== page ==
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Probe: Bryant helicopter was 100 feet from clear skies

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Copyright 2019 The Associated Press. All rights reserved

FILE - In this March 2, 2019, file photo Kobe Bryant and his daughter Gianna watch the first half of an NCAA college basketball game between Connecticut and Houston in Storrs, Conn. A public memorial service for Bryant, Gianna and seven others killed in a helicopter crash is planned for Monday, Feb. 24, 2020, at Staples Center in Los Angeles, a person with knowledge of the details told The Associated Press on Thursday, Feb. 6, 2020. (AP Photo/Jessica Hill, File)

LOS ANGELES, Calif. – A witness to the deadly crash of a helicopter carrying Kobe Bryant and eight others said it sounded normal just before slamming into a hillside and wreckage examined by experts at the scene showed no sign of engine failure, federal investigators said in a report released Friday.

The Jan. 26 crash occurred in cloudy conditions and aviation experts said the “investigative update” from the National Transportation Safety Board reinforces the notion the pilot became disoriented and crashed while trying to get to clear skies around Calabasas, northwest of Los Angeles.

The veteran pilot, Ara Zobayan, came agonizingly close to finding his way out of the clouds.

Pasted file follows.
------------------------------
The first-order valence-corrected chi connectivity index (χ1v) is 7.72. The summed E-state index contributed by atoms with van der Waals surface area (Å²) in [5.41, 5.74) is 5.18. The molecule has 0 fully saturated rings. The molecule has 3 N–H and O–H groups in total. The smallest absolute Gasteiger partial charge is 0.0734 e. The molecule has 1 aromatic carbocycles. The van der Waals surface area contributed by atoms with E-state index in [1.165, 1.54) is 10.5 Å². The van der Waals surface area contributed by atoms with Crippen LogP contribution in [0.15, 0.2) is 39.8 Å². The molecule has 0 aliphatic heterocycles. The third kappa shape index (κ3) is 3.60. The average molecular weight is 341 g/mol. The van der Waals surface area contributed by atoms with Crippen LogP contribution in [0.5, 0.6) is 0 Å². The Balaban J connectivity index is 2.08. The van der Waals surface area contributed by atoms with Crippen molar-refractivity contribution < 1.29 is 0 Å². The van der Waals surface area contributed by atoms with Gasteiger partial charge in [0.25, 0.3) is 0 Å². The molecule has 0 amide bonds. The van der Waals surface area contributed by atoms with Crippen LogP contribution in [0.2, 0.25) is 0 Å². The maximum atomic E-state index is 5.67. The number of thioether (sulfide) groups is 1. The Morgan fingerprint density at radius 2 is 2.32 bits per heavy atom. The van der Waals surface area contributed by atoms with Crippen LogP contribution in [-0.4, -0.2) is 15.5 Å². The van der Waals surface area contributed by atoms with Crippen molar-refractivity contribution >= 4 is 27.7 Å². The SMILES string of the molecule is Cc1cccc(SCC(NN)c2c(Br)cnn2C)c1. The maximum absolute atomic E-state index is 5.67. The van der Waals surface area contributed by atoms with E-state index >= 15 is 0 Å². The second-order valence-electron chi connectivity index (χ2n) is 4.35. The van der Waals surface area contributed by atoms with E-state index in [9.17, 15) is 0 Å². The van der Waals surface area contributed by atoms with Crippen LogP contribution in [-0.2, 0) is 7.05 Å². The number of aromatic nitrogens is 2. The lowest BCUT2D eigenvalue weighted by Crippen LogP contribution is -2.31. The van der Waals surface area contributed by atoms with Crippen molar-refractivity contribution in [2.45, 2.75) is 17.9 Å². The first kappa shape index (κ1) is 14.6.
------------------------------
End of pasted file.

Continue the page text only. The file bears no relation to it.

He told air traffic control he was climbing to 4,000 feet (1,219 meters). He ascended to 2,300 feet (701 meters), just 100 feet (30 meters) from what camera footage later reviewed by the NTSB showed was the top of the clouds.

But rather than continuing higher Zobayan began a high-speed descent and left turn in rapidly rising terrain. He slammed into the hillside at more than 180 mph (290 kph) and was descending at 4,000 feet (1,219 meters) per minute.

"“If you exit the bottom of the clouds at 4000 feet per minute at that high speed, you’ve certainly lost control of the aircraft,” air safety consultant Kipp Lau said. He said Bryant’s chopper could have emerged from the clouds in just 12 more seconds, assuming it was ascending at 500 feet (152.40 meters) per minute.

“Once you break out of the clouds it’s clear. Everything lines up with the body,” Lau said. “Now you have a real horizon."

Mike Sagely, a helicopter pilot in the Los Angeles area with 35 years of flying experience, said the aircraft's last moments suggest Zobayan had started to execute a maneuver designed to pop above the clouds by flying up and forward.